Vivaversary

Prompted by the fact that today is my wedding anniversary, I’ve been wondering whether or not people generally celebrate passing their viva years afterwards. June this year marked my tenth vivaversary (if you like forced portmanteau words!). I think about mine every year, but I’m an anomaly because it’s sort of my job to think about the viva a lot.

I imagine for some people, after a few years, it just becomes part of the background radiation of their life: a low level buzz you only notice when you have to fill in a form and someone asks about your title.

For some it’ll be front and centre, a defining moment, part of who you are, what you do, how you live your life – and not because you’re an academic or have a job that requires a PhD. It becomes a core bit of your identity.

Whatever it means to you, however you celebrate it at the time or afterwards or even if you don’t, it’s worth making a note of your viva date. You won’t get a present every year, but it will fix that achievement in your life’s calendar.

It means something.

You did it.

A Lot To Celebrate

Celebration is a human fundamental. We’re wired to mark the important things, and finishing a PhD is a big one. There are lots of points where you can stop and say, “Woohoo!” and it’s useful to mark your progress.

Celebrate your first draft being done, then celebrate when you submit.

Do something to celebrate getting your viva date, because you’re one step closer to the finish line.

When you pass have as many celebrations as you like, one for each group you belong to – family, friends, colleagues, and so on – and then celebrate again when your corrections are complete.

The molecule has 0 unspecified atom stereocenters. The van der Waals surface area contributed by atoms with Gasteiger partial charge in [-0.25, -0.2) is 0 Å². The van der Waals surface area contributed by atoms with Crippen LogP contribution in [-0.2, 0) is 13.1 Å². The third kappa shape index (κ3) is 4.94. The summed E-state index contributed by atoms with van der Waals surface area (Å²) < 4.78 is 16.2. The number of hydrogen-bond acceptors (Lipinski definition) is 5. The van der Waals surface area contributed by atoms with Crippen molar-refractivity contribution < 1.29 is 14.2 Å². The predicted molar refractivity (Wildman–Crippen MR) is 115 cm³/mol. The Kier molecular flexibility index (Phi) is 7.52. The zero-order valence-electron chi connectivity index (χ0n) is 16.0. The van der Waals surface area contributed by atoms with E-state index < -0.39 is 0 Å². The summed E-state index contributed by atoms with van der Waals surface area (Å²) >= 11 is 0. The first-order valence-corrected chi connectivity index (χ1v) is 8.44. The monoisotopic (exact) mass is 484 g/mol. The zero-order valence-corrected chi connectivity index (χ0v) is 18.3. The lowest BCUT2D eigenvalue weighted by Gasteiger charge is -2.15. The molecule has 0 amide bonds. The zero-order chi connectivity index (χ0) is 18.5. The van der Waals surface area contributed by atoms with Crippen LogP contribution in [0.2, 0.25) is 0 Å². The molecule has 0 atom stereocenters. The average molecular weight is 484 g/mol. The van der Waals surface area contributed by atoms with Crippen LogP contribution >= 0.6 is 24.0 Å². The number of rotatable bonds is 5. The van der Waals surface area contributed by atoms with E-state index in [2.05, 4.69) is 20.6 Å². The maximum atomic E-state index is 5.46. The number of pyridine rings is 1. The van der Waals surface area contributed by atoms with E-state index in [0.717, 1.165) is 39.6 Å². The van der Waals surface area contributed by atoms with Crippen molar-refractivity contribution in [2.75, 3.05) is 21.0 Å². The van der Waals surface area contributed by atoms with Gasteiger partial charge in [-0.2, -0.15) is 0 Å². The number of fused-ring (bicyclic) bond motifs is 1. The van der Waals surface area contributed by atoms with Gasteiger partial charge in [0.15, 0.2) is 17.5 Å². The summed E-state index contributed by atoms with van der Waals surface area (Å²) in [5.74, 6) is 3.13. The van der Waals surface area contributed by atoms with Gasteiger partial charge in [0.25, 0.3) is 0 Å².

There is a lot to celebrate. Celebrations don’t have to be big, but finishing your PhD is a big deal. Don’t play it down. Don’t focus solely on it being done and move on to the next thing.

Why does getting your PhD mean something to you? Celebrate it.

One Step Closer

It’s easy to feel overwhelmed by research, by writing up, by getting ready for the viva and the day itself. There are lots of things you could do to advance any one of those goals. Sometimes the problem is that there are lots of things you could do alongside many things you already have to do just to be a part of the world.

Start small then.

If you’re feeling overwhelmed then find one small thing you can do (not could, can), and do it. Move yourself one step closer to the finish line of submitting your thesis, or getting ready for the viva. It might not feel like much, but lots of small steps will bring you to your goal.

So what’s your first step going to be?

Letting Go

At some point you have to let go of your thesis. At some point it’s as good as it’s going to get. You can’t anticipate every comment you could get from examiners. You can’t write things in an effort to prevent questions. It doesn’t work that way.

For any kind of creative work – and a thesis is a creative work – there comes a point where you have to stop, be happy with what you’ve done and move on. Moving on after submission means preparing for the viva, using the solid foundations of your research and thesis.

Let go when you submit. You’ve done as much as you could possibly do.